Oh right, eggs. Them. Yeah, this product's dumb.
Potato Pocket: Baked Potatoes In a Pouch
What's worse than a pointless product? A pointless product that doesn't work, like the Potato Pocket -- a sleeping bag that claims to make perfect baked potatoes for the ten people on Earth who can't wrap their skulls around "wrap potato in foil." And while my traumatic experience with the Pasta Express might have been avoided with less food (every hungry kid's solution), testers far more professional than I have tested the Potato Pocket and practically shit inside of it.
That ain't bacon.
The Pocket is your quintessential "as seen on TV" product. It's SO easy! Works every time! A mere two steps to Spud Heaven! It even has a psuedoscientific "secret" that they immediately give away, because hawkers of bad products are worse at keeping secrets than a stadium full of 11-year-old girls. In this case, the "unique design of the insulated bag creates the perfect steam pocket, significantly cutting down on your prep time, giving you the perfect baked potato every time." That's an awful lot of Beakman talk to justify charging $15 for what you can easily accomplish with foil or some paper towels.
And if you want a unique design, just draw dicks with the faces of the Burger King Kids' Club members all over the foil.
Worse still, it turns out the real "secret" behind the Pocket is the same secret behind Pinocchio's nose -- pure bullshit. A recent consumer report tested the Pocket and found that the only truth in its advertising is "you can put potatoes in there." And even that truth needed a good stretching -- they claim the Pocket can fit up to four potatoes, but the reporter could only squeeze in three. Hopefully Mom and Dad don't have more than one kid, or somebody's going to starve.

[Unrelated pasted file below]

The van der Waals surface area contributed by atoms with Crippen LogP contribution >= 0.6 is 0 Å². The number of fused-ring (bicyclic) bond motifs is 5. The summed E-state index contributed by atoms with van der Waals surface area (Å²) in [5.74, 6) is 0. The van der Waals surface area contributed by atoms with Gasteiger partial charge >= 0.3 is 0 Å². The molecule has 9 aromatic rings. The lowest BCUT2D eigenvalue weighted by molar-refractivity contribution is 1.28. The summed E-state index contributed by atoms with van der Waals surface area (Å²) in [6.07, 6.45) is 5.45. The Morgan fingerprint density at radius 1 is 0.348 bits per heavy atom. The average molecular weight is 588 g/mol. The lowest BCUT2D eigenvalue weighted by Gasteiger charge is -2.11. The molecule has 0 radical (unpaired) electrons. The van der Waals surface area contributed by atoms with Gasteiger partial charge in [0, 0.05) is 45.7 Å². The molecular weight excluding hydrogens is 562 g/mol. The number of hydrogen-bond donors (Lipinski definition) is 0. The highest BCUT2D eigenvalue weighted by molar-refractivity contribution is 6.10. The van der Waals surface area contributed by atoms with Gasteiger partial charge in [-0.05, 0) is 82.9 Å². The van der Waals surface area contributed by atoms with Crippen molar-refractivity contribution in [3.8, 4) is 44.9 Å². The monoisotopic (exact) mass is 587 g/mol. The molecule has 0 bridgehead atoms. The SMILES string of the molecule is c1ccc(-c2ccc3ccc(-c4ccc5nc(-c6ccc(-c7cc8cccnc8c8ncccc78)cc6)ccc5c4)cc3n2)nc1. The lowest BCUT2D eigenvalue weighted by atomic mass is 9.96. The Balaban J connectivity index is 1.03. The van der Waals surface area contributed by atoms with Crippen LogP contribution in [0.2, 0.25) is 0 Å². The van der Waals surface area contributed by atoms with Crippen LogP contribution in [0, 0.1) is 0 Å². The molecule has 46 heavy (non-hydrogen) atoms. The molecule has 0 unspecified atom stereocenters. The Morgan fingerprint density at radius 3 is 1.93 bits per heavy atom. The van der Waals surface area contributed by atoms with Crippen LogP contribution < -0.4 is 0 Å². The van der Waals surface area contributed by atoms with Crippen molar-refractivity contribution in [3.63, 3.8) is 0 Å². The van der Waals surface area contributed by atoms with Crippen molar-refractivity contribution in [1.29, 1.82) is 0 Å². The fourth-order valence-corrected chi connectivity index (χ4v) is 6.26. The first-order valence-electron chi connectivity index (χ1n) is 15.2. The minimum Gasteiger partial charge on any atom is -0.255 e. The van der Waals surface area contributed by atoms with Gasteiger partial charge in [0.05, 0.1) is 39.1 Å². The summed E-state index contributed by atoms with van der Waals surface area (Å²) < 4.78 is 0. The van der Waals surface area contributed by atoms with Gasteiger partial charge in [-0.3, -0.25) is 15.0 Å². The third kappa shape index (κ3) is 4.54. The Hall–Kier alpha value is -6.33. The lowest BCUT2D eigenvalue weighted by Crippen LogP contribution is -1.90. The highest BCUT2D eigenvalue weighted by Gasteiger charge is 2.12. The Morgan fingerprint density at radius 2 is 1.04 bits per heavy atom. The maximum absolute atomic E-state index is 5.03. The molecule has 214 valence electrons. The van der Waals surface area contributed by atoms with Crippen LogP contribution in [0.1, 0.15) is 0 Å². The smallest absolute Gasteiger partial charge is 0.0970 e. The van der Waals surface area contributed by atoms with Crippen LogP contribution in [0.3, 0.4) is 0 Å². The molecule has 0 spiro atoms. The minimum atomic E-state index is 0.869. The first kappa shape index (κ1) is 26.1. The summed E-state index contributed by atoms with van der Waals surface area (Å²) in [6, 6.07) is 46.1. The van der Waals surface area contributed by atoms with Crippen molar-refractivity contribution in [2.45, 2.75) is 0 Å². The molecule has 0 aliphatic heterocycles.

"Who wants to recreate The Hunger Games? Not that you have any choice."
The ads also boast a near-miraculous four-minute microwave time, but those four minutes came and went, and the potatoes were still hard as ever. It probably doesn't help that you're not supposed to use high heat, lest the bag gain sentient life and terrorize the countryside like Frankenstein's Dinner. It also doesn't help that the "four minute" cook time can vary based on microwave power, something conveniently edited out of the final ad copy.
In the end, the report got ONE decent potato, and it took seven minutes of cooking to get there. But, according to the Pocket's instructions, you're only supposed to cook it for four minutes -- if it still needs time, add one minute then recheck. Repeat until you finally get your precious perfect baked potato. So you buy this thing because you're the worst cook on Earth, and suddenly you're doing way more work than every other cook on the block. That is goddamn poetic.
For more from Jason, check out The 5 Most Wasted Opportunities in Video Game History and 4 Children's Books That Will Unintentionally Scar Your Kids.